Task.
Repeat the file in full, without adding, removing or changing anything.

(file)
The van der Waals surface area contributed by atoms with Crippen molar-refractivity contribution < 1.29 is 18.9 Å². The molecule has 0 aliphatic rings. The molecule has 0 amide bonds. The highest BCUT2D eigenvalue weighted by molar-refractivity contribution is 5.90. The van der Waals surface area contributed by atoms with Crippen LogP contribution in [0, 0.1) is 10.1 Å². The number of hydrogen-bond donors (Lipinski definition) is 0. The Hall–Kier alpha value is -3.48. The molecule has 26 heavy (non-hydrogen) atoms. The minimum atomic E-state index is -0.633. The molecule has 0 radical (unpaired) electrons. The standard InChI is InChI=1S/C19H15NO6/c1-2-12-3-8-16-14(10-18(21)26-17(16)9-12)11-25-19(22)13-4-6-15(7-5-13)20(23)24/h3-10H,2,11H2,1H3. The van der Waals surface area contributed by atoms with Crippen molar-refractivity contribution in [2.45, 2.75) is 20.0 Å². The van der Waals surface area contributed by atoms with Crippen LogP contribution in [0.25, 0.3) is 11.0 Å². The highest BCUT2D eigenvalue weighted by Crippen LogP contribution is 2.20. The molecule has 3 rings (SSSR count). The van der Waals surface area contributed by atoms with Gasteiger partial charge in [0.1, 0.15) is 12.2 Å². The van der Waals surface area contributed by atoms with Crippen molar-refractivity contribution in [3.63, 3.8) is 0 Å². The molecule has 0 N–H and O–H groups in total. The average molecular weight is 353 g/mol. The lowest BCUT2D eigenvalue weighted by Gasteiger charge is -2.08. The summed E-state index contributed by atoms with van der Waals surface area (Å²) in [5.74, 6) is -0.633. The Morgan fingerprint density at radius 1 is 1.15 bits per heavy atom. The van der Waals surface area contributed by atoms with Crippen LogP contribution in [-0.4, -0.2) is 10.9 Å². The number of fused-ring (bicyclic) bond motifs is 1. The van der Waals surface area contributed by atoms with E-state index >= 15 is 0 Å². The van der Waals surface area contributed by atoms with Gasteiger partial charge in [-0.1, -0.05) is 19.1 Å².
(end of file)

The van der Waals surface area contributed by atoms with Crippen molar-refractivity contribution < 1.29 is 18.9 Å². The molecule has 0 aliphatic rings. The molecule has 0 amide bonds. The highest BCUT2D eigenvalue weighted by molar-refractivity contribution is 5.90. The van der Waals surface area contributed by atoms with Crippen LogP contribution in [0, 0.1) is 10.1 Å². The number of hydrogen-bond donors (Lipinski definition) is 0. The Hall–Kier alpha value is -3.48. The molecule has 26 heavy (non-hydrogen) atoms. The minimum atomic E-state index is -0.633. The molecule has 0 radical (unpaired) electrons. The standard InChI is InChI=1S/C19H15NO6/c1-2-12-3-8-16-14(10-18(21)26-17(16)9-12)11-25-19(22)13-4-6-15(7-5-13)20(23)24/h3-10H,2,11H2,1H3. The van der Waals surface area contributed by atoms with Crippen molar-refractivity contribution in [2.45, 2.75) is 20.0 Å². The van der Waals surface area contributed by atoms with Crippen LogP contribution in [0.25, 0.3) is 11.0 Å². The highest BCUT2D eigenvalue weighted by Crippen LogP contribution is 2.20. The molecule has 3 rings (SSSR count). The van der Waals surface area contributed by atoms with Gasteiger partial charge in [0.1, 0.15) is 12.2 Å². The van der Waals surface area contributed by atoms with Crippen molar-refractivity contribution in [3.63, 3.8) is 0 Å². The molecule has 0 N–H and O–H groups in total. The average molecular weight is 353 g/mol. The lowest BCUT2D eigenvalue weighted by Gasteiger charge is -2.08. The summed E-state index contributed by atoms with van der Waals surface area (Å²) in [5.74, 6) is -0.633. The Morgan fingerprint density at radius 1 is 1.15 bits per heavy atom. The van der Waals surface area contributed by atoms with Crippen LogP contribution in [-0.4, -0.2) is 10.9 Å². The number of fused-ring (bicyclic) bond motifs is 1. The van der Waals surface area contributed by atoms with E-state index >= 15 is 0 Å². The van der Waals surface area contributed by atoms with Gasteiger partial charge in [-0.1, -0.05) is 19.1 Å².